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While homeowners insurance will cover the fence in the event of a vehicle collision, you may want to file a claim with the driver’s car insurance instead. After the accident, call the police and exchange insurance information with the driver. Since they’re at fault, they’ll pay you for the damages through the liability component of their car insurance.
If the fence-wrecking motorist doesn’t have car insurance or can’t pay you for the loss, you can still file a claim with your homeowners insurance. Just be aware that you’ll have to pay your deductible toward repairs. Your insurer may also raise your premiums down the road.
A standard homeowners insurance covers wind damage, however, if you live in a coastal area wind and hail damage may be excluded from your policy. If that’s the case, you likely need to purchase windstorm insurance.
If a tornado or hurricane blows your fence down, your homeowners insurance (or windstorm insurance if you have a policy) can pay to replace it. That said, just like when a tree falls on your fence, if the fence was already rotting and a strong breeze simply knocked it over, your insurance may not cover you, since the actual damage to the fence happened over time.
Other structures like your fence are typically insured for up to 10% of your dwelling coverage limit (the overall amount of coverage you selected for the house). For example, say your house is insured for $500,000, then you’d have a $50,000 claim limit for other structures like your fence.
Most homeowners insurance companies will reimburse you the replacement cost value (RCV), or the full cost of repairs, for other structures like your fence, so make sure you get a proper estimate for the damage. But some policies may only pay the actual cash value (ACV), or the cost of replacement after depreciation. You can check the declarations page of your policy to confirm. Your declarations page is usually the first page of your policy, and it tells you important details like the reimbursement method, as well as your coverage amount and deductible.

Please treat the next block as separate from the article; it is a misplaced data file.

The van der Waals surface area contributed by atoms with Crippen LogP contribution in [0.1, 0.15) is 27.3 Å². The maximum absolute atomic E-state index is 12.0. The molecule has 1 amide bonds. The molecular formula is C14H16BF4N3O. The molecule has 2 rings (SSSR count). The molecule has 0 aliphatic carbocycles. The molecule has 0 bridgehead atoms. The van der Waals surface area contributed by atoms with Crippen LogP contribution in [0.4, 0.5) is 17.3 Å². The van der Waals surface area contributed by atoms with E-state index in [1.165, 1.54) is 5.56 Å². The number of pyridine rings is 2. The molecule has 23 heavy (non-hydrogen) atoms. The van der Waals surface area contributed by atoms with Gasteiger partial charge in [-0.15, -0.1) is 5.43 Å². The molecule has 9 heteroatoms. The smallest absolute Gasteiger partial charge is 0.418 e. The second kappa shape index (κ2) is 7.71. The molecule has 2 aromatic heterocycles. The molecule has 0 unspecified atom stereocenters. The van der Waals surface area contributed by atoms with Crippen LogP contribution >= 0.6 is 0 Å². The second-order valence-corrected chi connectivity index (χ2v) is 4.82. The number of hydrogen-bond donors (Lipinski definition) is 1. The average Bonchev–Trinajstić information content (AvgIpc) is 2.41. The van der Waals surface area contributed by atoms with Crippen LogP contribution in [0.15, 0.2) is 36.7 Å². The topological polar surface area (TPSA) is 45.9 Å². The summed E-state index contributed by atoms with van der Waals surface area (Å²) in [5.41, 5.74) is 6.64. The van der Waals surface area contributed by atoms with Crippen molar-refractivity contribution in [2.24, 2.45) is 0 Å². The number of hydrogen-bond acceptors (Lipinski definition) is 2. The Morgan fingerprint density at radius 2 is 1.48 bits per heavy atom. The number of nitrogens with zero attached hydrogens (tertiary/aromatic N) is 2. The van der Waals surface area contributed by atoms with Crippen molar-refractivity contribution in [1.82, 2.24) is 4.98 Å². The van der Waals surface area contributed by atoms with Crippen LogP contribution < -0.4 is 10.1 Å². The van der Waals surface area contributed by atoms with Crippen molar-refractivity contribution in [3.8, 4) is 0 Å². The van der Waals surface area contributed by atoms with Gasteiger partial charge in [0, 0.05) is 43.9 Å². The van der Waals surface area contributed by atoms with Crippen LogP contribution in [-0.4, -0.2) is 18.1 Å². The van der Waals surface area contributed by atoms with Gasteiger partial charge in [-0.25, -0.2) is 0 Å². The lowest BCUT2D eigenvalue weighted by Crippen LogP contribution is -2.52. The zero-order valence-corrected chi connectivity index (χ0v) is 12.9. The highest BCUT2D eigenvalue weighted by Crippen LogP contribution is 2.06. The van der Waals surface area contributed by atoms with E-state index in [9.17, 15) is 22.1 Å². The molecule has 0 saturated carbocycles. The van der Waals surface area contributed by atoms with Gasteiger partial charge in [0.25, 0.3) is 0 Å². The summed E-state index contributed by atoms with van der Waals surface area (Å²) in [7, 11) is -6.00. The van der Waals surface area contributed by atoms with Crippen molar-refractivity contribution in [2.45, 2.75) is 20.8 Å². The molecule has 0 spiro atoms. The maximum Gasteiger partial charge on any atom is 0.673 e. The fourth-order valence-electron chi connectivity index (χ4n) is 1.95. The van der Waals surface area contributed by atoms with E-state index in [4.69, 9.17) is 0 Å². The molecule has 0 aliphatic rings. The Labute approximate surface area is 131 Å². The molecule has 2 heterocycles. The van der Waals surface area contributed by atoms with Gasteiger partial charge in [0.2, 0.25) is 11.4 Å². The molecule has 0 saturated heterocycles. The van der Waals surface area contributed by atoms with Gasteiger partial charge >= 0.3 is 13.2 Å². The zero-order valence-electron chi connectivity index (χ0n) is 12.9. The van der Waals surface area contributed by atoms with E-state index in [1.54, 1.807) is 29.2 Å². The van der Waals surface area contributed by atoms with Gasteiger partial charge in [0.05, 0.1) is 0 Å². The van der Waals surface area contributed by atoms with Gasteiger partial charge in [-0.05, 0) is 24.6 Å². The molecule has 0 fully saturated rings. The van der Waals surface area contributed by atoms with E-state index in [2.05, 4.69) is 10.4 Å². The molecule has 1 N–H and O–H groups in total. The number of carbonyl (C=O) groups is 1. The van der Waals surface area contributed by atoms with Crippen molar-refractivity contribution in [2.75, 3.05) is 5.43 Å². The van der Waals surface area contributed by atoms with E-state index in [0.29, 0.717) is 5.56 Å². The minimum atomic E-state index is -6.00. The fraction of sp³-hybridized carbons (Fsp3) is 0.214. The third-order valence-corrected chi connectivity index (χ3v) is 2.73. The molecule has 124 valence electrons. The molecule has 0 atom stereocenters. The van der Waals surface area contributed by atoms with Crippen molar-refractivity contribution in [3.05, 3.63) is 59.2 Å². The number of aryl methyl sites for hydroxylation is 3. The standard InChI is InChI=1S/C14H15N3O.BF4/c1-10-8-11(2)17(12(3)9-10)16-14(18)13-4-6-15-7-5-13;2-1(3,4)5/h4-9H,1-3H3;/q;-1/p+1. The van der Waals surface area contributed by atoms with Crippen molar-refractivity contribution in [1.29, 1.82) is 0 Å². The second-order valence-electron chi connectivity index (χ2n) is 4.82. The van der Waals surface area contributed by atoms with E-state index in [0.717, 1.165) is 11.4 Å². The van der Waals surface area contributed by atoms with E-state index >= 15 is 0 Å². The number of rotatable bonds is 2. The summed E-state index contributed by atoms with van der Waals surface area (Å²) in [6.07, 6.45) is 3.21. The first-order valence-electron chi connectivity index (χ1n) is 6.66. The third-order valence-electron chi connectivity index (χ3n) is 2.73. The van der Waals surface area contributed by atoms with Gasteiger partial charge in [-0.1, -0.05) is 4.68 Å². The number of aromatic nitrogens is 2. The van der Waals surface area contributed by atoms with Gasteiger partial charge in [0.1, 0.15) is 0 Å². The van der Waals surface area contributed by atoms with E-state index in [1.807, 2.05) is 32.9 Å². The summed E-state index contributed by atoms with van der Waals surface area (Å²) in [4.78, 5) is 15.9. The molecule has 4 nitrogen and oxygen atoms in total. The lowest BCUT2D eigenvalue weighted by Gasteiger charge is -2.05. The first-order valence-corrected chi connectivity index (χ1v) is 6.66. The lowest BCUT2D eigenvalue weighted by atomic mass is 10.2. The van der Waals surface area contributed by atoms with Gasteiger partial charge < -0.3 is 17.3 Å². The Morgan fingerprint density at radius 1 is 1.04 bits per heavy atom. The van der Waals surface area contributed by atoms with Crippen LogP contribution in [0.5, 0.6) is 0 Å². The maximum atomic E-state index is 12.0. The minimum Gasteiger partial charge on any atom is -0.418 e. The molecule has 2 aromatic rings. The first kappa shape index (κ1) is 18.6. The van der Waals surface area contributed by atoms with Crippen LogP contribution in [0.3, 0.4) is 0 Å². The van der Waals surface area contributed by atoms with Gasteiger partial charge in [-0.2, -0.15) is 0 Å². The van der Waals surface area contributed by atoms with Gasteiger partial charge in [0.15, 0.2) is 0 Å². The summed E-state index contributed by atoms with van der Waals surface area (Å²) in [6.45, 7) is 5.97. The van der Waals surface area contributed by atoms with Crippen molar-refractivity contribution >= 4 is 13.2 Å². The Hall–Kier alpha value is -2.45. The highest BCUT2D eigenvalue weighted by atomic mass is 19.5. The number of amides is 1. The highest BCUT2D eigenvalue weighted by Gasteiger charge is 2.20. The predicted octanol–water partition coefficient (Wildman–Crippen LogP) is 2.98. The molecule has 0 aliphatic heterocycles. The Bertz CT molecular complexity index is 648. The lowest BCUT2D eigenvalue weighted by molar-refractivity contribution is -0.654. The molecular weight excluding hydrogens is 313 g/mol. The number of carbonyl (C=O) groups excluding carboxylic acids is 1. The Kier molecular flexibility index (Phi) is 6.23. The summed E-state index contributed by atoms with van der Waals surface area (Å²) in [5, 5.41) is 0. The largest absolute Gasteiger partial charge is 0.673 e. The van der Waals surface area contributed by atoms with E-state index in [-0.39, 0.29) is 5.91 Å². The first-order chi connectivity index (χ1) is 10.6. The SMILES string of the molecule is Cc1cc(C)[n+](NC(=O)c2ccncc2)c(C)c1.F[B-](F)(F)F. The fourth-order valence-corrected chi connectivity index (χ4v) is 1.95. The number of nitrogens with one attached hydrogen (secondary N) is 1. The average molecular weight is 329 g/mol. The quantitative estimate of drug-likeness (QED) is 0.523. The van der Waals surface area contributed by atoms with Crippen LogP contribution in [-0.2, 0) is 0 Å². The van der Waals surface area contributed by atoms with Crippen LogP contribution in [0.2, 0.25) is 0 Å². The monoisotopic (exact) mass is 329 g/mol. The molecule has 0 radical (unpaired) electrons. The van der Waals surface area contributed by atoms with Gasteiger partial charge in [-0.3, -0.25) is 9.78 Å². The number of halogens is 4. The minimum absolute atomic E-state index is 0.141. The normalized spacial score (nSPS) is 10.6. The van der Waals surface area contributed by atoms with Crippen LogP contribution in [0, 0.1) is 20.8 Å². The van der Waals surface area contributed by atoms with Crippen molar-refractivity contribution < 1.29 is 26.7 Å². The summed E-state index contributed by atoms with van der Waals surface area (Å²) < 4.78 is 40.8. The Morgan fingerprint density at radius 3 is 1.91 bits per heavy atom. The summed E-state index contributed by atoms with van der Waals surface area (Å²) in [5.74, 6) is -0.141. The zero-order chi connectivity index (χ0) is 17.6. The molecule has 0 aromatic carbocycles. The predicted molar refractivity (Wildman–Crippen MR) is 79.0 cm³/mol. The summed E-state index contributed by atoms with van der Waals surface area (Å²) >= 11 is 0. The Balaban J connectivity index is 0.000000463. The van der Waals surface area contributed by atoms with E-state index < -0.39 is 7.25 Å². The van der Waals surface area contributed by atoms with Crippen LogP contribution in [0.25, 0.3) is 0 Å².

When filing a claim for fence damage, you should keep in mind that you’ll have to pay your deductible first. If your deductible is more expensive than the fence damage, it would be cheaper just to pay to replace the fence out-of-pocket. For example, if your deductible is $500, and the fence damage only costs $300 to fix, you’re better off not filing a claim.
You can’t file a claim for fence damage if it wasn’t caused by one of your policy’s covered perils. Among the more standard exclusions are mold, termite damage, wear and tear and neglect. For example, if your fence is rotting or being eaten by termites, it would not be covered since both of those circumstances are considered preventable maintenance issues.
As we mentioned, some natural disasters like floods and earthquakes are excluded from homeowners insurance and require their own separate insurance policies, as can hurricanes depending on your state and provider.
Elissa Suh is a personal finance editor at Policygenius in New York City. She has researched and written extensively about finance and insurance since 2019, with an emphasis in esate planning and mortgages. Her writing has been cited by MarketWatch, CNBC, and Betterment.
Elissa has a B.A. in Film Studies from Barnard College.
Kara McGinley is an insurance editor at Policygenius, specializing in home, auto and renters insurance. She previously worked as a freelance writer and copywriter, and has been writing about insurance since 2019. Kara is an expert at making complicated topics like property insurance simple to understand. Her work can be found in Teen Vogue, The Culture Crush, and more.